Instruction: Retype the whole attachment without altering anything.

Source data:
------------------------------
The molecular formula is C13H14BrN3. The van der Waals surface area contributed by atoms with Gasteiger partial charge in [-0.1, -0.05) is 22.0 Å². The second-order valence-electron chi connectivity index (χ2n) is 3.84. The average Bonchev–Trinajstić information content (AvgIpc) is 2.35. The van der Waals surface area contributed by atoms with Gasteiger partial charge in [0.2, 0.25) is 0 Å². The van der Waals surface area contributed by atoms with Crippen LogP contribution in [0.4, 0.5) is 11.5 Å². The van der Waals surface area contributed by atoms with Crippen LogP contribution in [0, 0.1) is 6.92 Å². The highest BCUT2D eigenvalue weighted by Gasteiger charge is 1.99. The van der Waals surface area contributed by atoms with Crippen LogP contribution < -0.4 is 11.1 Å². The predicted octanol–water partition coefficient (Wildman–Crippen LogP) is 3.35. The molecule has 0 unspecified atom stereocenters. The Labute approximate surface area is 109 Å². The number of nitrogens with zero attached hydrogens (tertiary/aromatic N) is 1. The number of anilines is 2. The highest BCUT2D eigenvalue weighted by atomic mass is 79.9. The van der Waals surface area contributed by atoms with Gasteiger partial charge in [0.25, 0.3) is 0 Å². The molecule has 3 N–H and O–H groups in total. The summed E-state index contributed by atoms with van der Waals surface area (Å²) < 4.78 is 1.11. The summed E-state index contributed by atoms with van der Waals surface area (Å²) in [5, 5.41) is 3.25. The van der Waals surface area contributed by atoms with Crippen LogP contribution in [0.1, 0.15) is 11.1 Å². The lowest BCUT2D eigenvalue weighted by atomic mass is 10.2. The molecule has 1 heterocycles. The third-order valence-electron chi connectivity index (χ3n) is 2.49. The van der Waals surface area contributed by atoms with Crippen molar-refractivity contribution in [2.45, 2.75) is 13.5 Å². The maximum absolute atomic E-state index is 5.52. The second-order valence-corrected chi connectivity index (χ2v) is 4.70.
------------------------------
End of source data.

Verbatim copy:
The molecular formula is C13H14BrN3. The van der Waals surface area contributed by atoms with Gasteiger partial charge in [-0.1, -0.05) is 22.0 Å². The second-order valence-electron chi connectivity index (χ2n) is 3.84. The average Bonchev–Trinajstić information content (AvgIpc) is 2.35. The van der Waals surface area contributed by atoms with Gasteiger partial charge in [0.2, 0.25) is 0 Å². The van der Waals surface area contributed by atoms with Crippen LogP contribution in [0.4, 0.5) is 11.5 Å². The van der Waals surface area contributed by atoms with Crippen LogP contribution in [0, 0.1) is 6.92 Å². The highest BCUT2D eigenvalue weighted by Gasteiger charge is 1.99. The van der Waals surface area contributed by atoms with Crippen LogP contribution < -0.4 is 11.1 Å². The predicted octanol–water partition coefficient (Wildman–Crippen LogP) is 3.35. The molecule has 0 unspecified atom stereocenters. The Labute approximate surface area is 109 Å². The number of nitrogens with zero attached hydrogens (tertiary/aromatic N) is 1. The number of anilines is 2. The highest BCUT2D eigenvalue weighted by atomic mass is 79.9. The van der Waals surface area contributed by atoms with Gasteiger partial charge in [0.25, 0.3) is 0 Å². The molecule has 3 N–H and O–H groups in total. The summed E-state index contributed by atoms with van der Waals surface area (Å²) < 4.78 is 1.11. The summed E-state index contributed by atoms with van der Waals surface area (Å²) in [5, 5.41) is 3.25. The van der Waals surface area contributed by atoms with Crippen LogP contribution in [0.1, 0.15) is 11.1 Å². The lowest BCUT2D eigenvalue weighted by atomic mass is 10.2. The molecule has 1 heterocycles. The third-order valence-electron chi connectivity index (χ3n) is 2.49. The van der Waals surface area contributed by atoms with Crippen molar-refractivity contribution in [2.45, 2.75) is 13.5 Å². The maximum absolute atomic E-state index is 5.52. The second-order valence-corrected chi connectivity index (χ2v) is 4.70.